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Genoscope was founded in 1996 to contribute to the Human genome project and develop genomic programs in France. Genoscope has subsequently turned toward environmental genomics. It is developing methods and projects for the exploitation of biodiversity, in particular with respect to massive DNA sequencing and bioinformatics. Genoscope has been open to the national scientific community through calls for coordinated projects in the context of France Genomique since 2012.

The projects cover all biodiversity, particularly the genomics of plants and fungi and the metagenomics of complex ecosystems. The experimental identification of new biological functions, particularly in the field of biocatalysis, conducted by Unit UMR8030, constitutes an extension and adjunct to the value of sequencing and opens developmental prospects in the field of industrial biotechnology. Through the investigation and exploitation of biodiversity, Genoscope is committed to contributing to the development of sustainable biological solutions in the field of synthetic chemistry.

Genoscope is thus contributing to sequencing numerous plant species (orange tree, coffee tree, cacao tree, banana, rape, wheat, etc.) and animal species, a crucial stage with regard to progress in the field of agronomics and in enhancing our understanding of evolution.

Genoscope is also contributing to the discovery of hitherto unknown microscopic organisms. Some microorganisms are impossible to isolate and culture;  microorganism diversity has been poorly elucidated. In order to study the biodiversity of an environment, the Genoscope teams make use of metagenomics. This technique, now feasible thanks to the development of new sequencing technologies and increased bioinformatics data processing capacities, consists in sequencing, at once, the genomes of all the organisms in a sample derived from a given environment. Metagenomics has, for example, been used to study the waste water from a sewage plant (Cloaca Maxima), to study the diversity of the oceans of the world (Mission Tara Oceans) and study the intestinal flora of individual subjects (Gut Microbiome Project). The studies enable reconstitution of the genomes of poorly known organisms, elucidation of the interdependence of those organisms within an ecosystem, determination of the rules for the association of various species in a connected community, and enhanced understanding of biodiversity.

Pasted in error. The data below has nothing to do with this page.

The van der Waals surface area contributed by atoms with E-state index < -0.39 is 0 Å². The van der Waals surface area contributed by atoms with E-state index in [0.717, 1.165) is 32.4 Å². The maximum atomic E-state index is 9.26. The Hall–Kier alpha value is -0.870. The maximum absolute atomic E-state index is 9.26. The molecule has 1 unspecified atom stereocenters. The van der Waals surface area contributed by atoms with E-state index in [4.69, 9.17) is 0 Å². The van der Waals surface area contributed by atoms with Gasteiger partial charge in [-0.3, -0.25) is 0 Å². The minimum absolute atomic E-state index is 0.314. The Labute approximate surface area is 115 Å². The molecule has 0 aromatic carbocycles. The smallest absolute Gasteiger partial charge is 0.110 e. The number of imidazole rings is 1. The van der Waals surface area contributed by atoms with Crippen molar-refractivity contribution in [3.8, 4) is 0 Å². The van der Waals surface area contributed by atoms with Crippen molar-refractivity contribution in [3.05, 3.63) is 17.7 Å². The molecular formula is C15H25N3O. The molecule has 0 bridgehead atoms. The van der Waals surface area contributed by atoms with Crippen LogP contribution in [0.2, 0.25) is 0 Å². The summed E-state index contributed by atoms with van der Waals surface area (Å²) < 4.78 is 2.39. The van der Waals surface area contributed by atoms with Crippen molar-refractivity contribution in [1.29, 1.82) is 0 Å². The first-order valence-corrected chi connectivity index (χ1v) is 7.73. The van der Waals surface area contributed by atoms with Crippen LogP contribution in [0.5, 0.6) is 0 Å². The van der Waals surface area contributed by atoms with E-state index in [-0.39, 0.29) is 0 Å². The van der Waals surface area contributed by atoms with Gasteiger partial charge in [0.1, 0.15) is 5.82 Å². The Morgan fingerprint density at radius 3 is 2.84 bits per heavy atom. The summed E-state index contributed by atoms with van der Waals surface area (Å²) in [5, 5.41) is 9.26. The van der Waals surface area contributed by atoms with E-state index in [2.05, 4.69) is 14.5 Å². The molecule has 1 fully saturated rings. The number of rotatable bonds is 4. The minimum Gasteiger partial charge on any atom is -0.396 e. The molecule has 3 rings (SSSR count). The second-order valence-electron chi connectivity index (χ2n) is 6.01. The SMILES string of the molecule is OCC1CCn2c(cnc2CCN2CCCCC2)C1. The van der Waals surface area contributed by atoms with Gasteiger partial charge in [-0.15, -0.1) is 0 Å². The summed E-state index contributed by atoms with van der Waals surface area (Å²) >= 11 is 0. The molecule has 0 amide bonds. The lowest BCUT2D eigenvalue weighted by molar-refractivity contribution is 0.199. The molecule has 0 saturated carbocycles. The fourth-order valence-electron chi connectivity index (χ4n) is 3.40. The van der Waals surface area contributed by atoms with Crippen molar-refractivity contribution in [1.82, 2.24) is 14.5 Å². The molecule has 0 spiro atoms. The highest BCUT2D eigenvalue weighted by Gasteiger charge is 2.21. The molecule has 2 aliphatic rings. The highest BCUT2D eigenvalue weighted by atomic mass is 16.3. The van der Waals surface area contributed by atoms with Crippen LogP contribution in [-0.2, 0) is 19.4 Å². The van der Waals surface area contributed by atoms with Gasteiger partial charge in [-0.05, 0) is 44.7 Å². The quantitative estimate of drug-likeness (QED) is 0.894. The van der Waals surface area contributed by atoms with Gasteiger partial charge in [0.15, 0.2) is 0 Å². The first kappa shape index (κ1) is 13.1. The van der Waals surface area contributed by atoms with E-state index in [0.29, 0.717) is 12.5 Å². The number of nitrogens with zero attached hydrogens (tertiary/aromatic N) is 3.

From the study of metabolism to the discovery of new biocatalysts for green chemistry

Study of the biodiversity of organisms and functional interpretation of their genomes yield access to a new field for exploitation of the chemical reactions in the living world. Two objectives are targeted:  one basic in-depth elucidation of the metabolism of prokaryotes, the other more applied:  discovery of new biocatalysts with a view to using them as alternatives to synthetic chemistry or for the development of bioremediation processes. Living organisms have the ability to synthesize molecules at room temperature and in neutral media such as water. To do so, they have outstanding catalysts, enzymes, proteins which accelerate chemical reactions and ensure their selectivity. The genomic analysis of biodiversity implemented at Genoscope contributes to drawing up an inventory of those enzymes. Their functions are then tested in order to determine whether they could replace an industrial process that employs toxic products or requires high energy inputs.​

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